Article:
Anyway, Mary Jones is pretty important in religious circles. Mary was born to a poor family in the village in 1784. The poverty of the family meant that they were unable to afford a bible and that the nearest copy was two miles way. So in 1800, after much saving, Mary then aged 15 set off to buy her own bible. Not a walk to your local Waterstones for Mary, she had to go all the way to Bala to make the purchase from Rev. Charles some 25 miles away. Even then she could not be sure that there would be a Welsh version for her to buy.

It is said the poverty of the family meant that Mary had no shoes so she did the walk bare foot. There are two versions of what happened when she arrived, one that all the copies were sold out, but because she was so distraught the Rev Charles gave her a copy. The other is that she had to wait two days until more stock arrived. Either way Mary’s quest for a bible is said to have made such an impression on Rev Charles that he then proposed to the Council of the Religious Tract Society that a new organisation be established to supply the people of Wales with Bibles. Consequently in 1804 the British and Foreign Bible Society was established. This organisation is now known as the Bible Society.

After leaving the church we continue our walk down the lane and after crossing the Afon Cadair we immediately come to the Mary Jones memorial, which is erected on the spot where Mary’s family home stood.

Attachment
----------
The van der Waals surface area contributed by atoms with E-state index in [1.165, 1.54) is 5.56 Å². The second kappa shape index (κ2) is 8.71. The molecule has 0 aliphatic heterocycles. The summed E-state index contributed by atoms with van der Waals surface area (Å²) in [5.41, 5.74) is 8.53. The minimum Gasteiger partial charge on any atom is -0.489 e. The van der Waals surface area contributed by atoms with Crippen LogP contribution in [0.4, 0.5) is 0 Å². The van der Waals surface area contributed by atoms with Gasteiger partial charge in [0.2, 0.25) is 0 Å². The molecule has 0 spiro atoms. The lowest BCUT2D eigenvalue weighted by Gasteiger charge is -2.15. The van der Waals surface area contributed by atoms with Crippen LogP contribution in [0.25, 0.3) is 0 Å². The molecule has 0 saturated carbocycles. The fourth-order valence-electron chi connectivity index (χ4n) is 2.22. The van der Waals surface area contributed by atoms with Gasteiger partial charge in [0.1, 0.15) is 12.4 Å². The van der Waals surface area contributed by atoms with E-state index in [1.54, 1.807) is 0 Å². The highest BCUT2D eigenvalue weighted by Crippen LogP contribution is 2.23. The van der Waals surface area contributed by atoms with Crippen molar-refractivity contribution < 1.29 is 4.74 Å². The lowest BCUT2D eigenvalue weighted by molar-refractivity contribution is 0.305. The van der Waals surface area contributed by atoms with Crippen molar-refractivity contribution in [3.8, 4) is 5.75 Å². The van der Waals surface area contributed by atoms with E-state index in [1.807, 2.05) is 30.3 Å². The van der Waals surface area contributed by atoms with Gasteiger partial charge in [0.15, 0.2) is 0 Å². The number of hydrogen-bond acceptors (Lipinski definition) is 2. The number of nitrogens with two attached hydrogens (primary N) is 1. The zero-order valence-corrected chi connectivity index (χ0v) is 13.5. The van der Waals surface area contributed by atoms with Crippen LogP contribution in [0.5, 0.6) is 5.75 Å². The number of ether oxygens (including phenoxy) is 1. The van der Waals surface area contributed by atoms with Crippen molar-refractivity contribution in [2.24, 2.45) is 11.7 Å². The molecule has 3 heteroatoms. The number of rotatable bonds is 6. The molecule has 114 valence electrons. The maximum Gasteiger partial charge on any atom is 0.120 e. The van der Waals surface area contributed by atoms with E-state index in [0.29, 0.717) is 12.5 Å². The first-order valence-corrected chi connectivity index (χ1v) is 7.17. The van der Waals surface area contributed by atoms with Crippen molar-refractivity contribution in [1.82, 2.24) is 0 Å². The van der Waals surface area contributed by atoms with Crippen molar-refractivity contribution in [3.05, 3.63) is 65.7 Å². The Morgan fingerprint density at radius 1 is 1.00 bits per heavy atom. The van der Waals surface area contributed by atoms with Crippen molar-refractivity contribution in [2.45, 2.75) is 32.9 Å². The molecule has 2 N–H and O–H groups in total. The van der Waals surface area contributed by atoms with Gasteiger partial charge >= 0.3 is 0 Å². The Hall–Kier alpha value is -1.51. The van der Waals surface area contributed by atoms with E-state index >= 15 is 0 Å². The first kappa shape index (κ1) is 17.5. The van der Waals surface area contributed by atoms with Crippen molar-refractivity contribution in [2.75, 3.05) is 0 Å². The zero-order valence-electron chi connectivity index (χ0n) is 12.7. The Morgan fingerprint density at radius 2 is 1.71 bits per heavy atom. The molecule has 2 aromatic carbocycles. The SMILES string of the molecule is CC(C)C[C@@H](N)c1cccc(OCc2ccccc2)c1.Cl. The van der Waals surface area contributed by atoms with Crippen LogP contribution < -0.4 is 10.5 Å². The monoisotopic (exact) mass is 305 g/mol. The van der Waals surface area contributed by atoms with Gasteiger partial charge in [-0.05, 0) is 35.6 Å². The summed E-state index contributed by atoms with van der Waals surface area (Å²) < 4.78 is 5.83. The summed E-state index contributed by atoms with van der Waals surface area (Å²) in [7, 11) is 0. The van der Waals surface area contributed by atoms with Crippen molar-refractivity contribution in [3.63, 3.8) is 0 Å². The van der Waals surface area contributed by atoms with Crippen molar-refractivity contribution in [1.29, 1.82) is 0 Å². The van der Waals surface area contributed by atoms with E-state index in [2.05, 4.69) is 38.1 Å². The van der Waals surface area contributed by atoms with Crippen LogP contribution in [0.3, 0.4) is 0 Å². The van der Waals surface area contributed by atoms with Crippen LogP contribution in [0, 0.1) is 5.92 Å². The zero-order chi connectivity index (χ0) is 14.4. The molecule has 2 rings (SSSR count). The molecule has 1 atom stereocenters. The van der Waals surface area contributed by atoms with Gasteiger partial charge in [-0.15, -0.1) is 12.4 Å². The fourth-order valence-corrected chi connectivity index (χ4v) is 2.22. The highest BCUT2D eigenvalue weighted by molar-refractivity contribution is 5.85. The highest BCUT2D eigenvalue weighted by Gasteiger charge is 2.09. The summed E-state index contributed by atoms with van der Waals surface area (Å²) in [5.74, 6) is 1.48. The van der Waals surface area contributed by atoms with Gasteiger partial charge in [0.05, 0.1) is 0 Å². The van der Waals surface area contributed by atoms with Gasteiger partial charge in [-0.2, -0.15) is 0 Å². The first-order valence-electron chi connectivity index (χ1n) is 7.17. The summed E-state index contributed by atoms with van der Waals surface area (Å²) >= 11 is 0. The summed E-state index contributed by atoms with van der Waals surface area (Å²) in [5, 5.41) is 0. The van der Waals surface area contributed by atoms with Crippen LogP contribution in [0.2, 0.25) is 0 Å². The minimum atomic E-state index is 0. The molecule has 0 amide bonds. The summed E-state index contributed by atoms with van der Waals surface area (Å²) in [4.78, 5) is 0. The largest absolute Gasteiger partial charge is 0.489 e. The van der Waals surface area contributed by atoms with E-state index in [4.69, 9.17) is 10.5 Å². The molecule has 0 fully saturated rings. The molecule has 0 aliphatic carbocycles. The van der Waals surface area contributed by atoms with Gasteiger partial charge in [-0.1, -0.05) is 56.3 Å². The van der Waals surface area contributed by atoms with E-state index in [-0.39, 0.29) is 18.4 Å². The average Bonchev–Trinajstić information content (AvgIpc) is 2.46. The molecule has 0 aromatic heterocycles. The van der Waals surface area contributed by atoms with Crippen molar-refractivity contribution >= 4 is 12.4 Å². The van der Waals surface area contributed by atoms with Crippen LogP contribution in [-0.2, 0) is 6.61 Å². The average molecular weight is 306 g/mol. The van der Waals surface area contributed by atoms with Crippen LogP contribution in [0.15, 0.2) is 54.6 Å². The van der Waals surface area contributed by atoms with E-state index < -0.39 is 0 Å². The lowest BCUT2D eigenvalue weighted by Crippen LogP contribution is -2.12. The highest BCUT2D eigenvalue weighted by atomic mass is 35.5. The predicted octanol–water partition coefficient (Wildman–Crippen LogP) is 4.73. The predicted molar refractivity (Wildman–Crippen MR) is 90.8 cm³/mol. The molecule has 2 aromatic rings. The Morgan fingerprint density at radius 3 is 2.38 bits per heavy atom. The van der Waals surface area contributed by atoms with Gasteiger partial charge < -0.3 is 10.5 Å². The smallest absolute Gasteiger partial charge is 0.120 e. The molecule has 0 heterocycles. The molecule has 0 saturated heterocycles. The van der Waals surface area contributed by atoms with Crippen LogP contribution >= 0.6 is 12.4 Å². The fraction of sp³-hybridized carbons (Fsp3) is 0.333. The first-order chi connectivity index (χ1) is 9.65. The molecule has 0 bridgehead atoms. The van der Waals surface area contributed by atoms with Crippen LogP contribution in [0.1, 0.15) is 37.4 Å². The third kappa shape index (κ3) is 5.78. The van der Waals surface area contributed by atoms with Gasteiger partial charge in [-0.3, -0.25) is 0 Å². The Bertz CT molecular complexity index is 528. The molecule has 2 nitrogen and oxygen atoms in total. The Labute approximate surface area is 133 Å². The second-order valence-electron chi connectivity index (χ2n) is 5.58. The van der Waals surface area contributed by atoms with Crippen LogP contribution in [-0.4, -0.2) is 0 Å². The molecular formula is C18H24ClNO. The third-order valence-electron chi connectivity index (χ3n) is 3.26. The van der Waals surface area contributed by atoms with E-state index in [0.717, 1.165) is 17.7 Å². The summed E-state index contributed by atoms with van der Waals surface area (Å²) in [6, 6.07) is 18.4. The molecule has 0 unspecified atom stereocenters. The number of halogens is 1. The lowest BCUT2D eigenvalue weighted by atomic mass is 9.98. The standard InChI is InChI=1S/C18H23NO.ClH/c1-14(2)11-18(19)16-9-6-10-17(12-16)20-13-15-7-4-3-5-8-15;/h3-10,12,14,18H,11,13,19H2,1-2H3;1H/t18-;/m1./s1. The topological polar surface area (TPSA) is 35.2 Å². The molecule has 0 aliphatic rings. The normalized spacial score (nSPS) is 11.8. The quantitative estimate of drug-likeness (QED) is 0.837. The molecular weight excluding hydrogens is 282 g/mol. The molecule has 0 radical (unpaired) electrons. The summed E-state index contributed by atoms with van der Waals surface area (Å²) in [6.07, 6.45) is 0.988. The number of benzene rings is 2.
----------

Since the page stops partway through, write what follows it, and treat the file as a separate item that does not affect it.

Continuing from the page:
As we walk back to the car the sun is really hot. The boys request a trip to the beach, so off we head to Tywyn. My map shows loads of beach and when we get there it is ideal for the boys. Hardly a soul about and heading away from the town we are on a dog friendly beach with loads of nice wet sand for them to chase tennis balls on.


Back in the car and Lynnie coverts ice cream. I am not bothered, unless slathering it on my legs would ease the itching! On our way into Tywyn Lynnie spotted the Honey Ice Cream shop. This is no ordinary ice cream shop, there are coach loads arriving and queues out of the door. It reminds me of the first time I visited Harry Ramsden’s in Guisley in the 1960’s. Lynnie gets her purchase, but immediately compares it to Hockings Ice Cream (North Devon) and clearly it is not of the same standard. Nonetheless Lynnie consumes it all, I assume that she is checking that they did not put the best bit at the bottom of the cone.

Our journey back takes us on the scenic coast road from Tywyn towards Fairbourne. At times it is a bit too scenic for me as it appears to be carved into the side of a cliff. Lynnie tries to reassure me by saying that the railway line was below us. After arriving back at the Unicorn I pop down to Dolgellau to load up some blogs and check the time that the surgery opens in the morning.

7th September 2014

[To follow our walk you will need Ordnance Survey Outdoor Leisure Map OL 23 –Cadair Idris & Llyn Tegid]

© Two Dogs and an Awning (2014)